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Exploration Of The Amazon Rainforest: A Brief History


Have you ever wondered who first explored the Amazon Rainforest? Here we get to know the historical pioneers of Amazon rainforest exploration, and the hardships they went through (and caused) to fully discover the most remarkable, mysterious, and alluring realm in South America.

The Gold Seekers

Francisco De Orellana Spanish Traveler And Conquistador

Francisco De Orellana; Spanish Traveler And Discoverer Of The Amazon River

Francisco de Orellana

Francisco de Orellana was a Spanish explorer born in Trujillo in about 1490. He was the first person to navigate the entire Amazon River and was also the founder of the city of Guayaquil in Ecuador.

Initially, Orellana joined Francisco Pizarro’s army in Peru in 1533 where he fought against Diego Del Amagro – this was one of many civil wars amongst conquistadors that tore the region apart. The pair developed a close relationship and in 1541, Orellana was ordered on an expedition lead by Francisco’s half-brother Gonzalo Pizarro.

Starting in Quito, the purpose of the expedition was to find the legendary ‘El Dorado’, a city in the east, which supposedly boasted an abundance of gold and silver. No such city, however, was found and in sharp contrast to the somewhat celebrated voyage they were expecting, they were attacked by angry natives, riddled by a variety of diseases, and starving. More than half of the expedition was wiped out within the first few months of the expedition.

To make matters worse, Orellana, the lieutenant of the expedition, and a handful of some 50 men became separated. Pizarro returned to Quito but Orellana and his small group continued to travel downriver. This lead to the entire exploration of the Amazon River originally called the ‘Rio de Orellana’. The group made it all the way to the Spanish-held island of Cubagua off the coast of Venezuela and having crossed the whole continent, Orellana decided to return to Spain.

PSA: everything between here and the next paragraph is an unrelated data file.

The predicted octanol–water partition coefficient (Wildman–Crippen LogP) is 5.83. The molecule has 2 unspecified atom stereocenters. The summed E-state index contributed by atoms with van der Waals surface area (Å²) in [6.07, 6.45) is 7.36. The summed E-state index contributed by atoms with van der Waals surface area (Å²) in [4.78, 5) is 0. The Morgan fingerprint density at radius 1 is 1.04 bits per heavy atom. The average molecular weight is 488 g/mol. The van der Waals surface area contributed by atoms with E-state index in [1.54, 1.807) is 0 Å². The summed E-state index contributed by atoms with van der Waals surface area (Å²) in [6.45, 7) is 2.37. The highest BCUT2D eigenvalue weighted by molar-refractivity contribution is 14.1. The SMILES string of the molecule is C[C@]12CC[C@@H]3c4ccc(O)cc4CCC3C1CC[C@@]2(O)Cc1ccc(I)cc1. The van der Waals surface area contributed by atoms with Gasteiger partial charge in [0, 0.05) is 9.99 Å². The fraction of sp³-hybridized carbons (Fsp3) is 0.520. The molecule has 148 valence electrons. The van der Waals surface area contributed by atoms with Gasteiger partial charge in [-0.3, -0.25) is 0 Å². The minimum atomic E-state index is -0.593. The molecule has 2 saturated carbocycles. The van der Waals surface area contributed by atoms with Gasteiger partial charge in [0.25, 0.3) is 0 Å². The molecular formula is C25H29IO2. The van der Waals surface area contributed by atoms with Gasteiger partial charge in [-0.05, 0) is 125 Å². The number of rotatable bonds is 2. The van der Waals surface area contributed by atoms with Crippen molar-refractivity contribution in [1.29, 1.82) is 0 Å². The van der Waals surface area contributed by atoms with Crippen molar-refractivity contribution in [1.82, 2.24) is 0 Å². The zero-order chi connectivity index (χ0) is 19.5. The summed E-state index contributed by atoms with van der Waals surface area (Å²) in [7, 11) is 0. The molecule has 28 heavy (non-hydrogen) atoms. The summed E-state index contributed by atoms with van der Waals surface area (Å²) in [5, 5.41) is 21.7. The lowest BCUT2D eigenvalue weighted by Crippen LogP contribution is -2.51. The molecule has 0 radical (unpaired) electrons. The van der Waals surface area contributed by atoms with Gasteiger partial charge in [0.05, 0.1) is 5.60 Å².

Upon arrival, Orellana impressed the Spanish courts and fuelled rumors in the belief of ‘The Amazons’, a terrifying race of warrior women who inhabited the jungle. He captivated the Spanish people and around 9 months later, Orellana obtained a commission to conquer the regions he had discovered. However, shortly after his arrival in the Amazon, he died of disease. He will always be remembered as the first person (at least from the Western world) to navigate the length of the Amazon River.

Pizarro Statue Over The Blue Sky

Francisco Pizarro, commonly known for his part in conquering the Incan Empire

Francisco Pizarro

Francisco Pizarro was one of the most notorious Spanish Conquistadors who is commonly known for his part in conquering the Incan Empire. He was born around 1470 and grew up illiterate having received very little education. In November 1509, he embarked on an expedition from Spain to the New World and sailed to Cartagena joining the fleet of Martín Fernández de Enciso. Pizarro gradually rose up the ranks and became mayor of Panama City between 1519 and 1523.

During his time in Latin and South America, reports of massive riches in Peru began to circulate, and consequently, in two separate attempts in 1524 and 1526, Pizarro tried to conquer the Incan Empire. Native hostilities, terrible weather, and scarcity of supplies all contributed to his failure. Some years later in 1528, Pizarro traveled to Northern Peru and he found the natives to possess an abundance of rich metals. This led him to plan a third expedition to conquer the Incas.

Initially being denied permission to carry out the expedition by the Governor of Panama, Pizarro returned to Spain and appealed to King Charles I. This proved successful and not only was Pizarro granted authorization for the expedition but he was also given significant authority over any land he did conquer. He returned to Panama before embarking on his expedition to Peru in 1530.

Due to native hostilities on the Peruvian coastline, Pizarro had to move inland and in turn founded the first Spanish settlement in Peru, San Miguel de Piura. Atahualpa, the last Incan emperor, heard of the ordeal and ordered a meeting with Pizarro. Atahualpa condemned Spanish presence and Pizarro consequently attacked the Incan forces in what became known as the Battle of Cajamarca. The Spanish were easy victors, despite being severely outnumbered, and symbolically killed Atahualpa’s 12-man honor guard and then took him hostage. Pizarro later executed him in what was a very controversial decision, an action even condemned by the King of Spain.